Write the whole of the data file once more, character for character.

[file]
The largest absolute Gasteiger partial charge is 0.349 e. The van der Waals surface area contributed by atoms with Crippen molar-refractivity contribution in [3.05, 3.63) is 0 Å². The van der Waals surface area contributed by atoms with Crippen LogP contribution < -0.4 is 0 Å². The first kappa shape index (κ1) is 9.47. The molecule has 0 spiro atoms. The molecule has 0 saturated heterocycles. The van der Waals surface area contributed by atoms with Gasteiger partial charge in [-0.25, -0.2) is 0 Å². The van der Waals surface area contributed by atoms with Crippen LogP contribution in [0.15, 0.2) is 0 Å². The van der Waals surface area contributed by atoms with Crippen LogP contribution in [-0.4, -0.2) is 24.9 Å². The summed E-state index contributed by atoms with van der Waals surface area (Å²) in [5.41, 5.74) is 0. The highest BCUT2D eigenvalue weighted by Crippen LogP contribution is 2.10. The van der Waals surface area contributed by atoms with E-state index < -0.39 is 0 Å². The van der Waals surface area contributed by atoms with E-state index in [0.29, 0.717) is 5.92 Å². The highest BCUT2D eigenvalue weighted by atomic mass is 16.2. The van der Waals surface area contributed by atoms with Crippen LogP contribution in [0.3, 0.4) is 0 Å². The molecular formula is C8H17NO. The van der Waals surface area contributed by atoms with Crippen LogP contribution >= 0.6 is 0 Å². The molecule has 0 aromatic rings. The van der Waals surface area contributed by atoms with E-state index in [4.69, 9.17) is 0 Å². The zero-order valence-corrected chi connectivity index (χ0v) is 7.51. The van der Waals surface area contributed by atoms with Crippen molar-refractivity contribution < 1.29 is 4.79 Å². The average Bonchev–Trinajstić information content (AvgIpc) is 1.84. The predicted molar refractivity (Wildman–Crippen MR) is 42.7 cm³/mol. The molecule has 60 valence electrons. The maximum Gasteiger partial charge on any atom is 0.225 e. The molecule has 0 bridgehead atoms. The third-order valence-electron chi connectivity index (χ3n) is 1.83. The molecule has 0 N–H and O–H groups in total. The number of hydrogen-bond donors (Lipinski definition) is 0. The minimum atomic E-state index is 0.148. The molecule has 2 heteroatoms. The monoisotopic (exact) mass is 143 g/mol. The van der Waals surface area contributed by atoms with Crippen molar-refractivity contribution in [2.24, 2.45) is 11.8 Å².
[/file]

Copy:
The largest absolute Gasteiger partial charge is 0.349 e. The van der Waals surface area contributed by atoms with Crippen molar-refractivity contribution in [3.05, 3.63) is 0 Å². The van der Waals surface area contributed by atoms with Crippen LogP contribution < -0.4 is 0 Å². The first kappa shape index (κ1) is 9.47. The molecule has 0 spiro atoms. The molecule has 0 saturated heterocycles. The van der Waals surface area contributed by atoms with Gasteiger partial charge in [-0.25, -0.2) is 0 Å². The van der Waals surface area contributed by atoms with Crippen LogP contribution in [0.15, 0.2) is 0 Å². The van der Waals surface area contributed by atoms with Crippen LogP contribution in [-0.4, -0.2) is 24.9 Å². The summed E-state index contributed by atoms with van der Waals surface area (Å²) in [5.41, 5.74) is 0. The highest BCUT2D eigenvalue weighted by Crippen LogP contribution is 2.10. The van der Waals surface area contributed by atoms with E-state index < -0.39 is 0 Å². The van der Waals surface area contributed by atoms with E-state index in [0.29, 0.717) is 5.92 Å². The highest BCUT2D eigenvalue weighted by atomic mass is 16.2. The van der Waals surface area contributed by atoms with Crippen LogP contribution in [0.3, 0.4) is 0 Å². The molecular formula is C8H17NO. The van der Waals surface area contributed by atoms with Crippen LogP contribution >= 0.6 is 0 Å². The molecule has 0 aromatic rings. The van der Waals surface area contributed by atoms with E-state index in [4.69, 9.17) is 0 Å². The zero-order valence-corrected chi connectivity index (χ0v) is 7.51. The van der Waals surface area contributed by atoms with Crippen molar-refractivity contribution < 1.29 is 4.79 Å². The average Bonchev–Trinajstić information content (AvgIpc) is 1.84. The predicted molar refractivity (Wildman–Crippen MR) is 42.7 cm³/mol. The molecule has 60 valence electrons. The maximum Gasteiger partial charge on any atom is 0.225 e. The molecule has 0 bridgehead atoms. The third-order valence-electron chi connectivity index (χ3n) is 1.83. The molecule has 0 N–H and O–H groups in total. The number of hydrogen-bond donors (Lipinski definition) is 0. The minimum atomic E-state index is 0.148. The molecule has 2 heteroatoms. The monoisotopic (exact) mass is 143 g/mol. The van der Waals surface area contributed by atoms with Crippen molar-refractivity contribution in [2.24, 2.45) is 11.8 Å².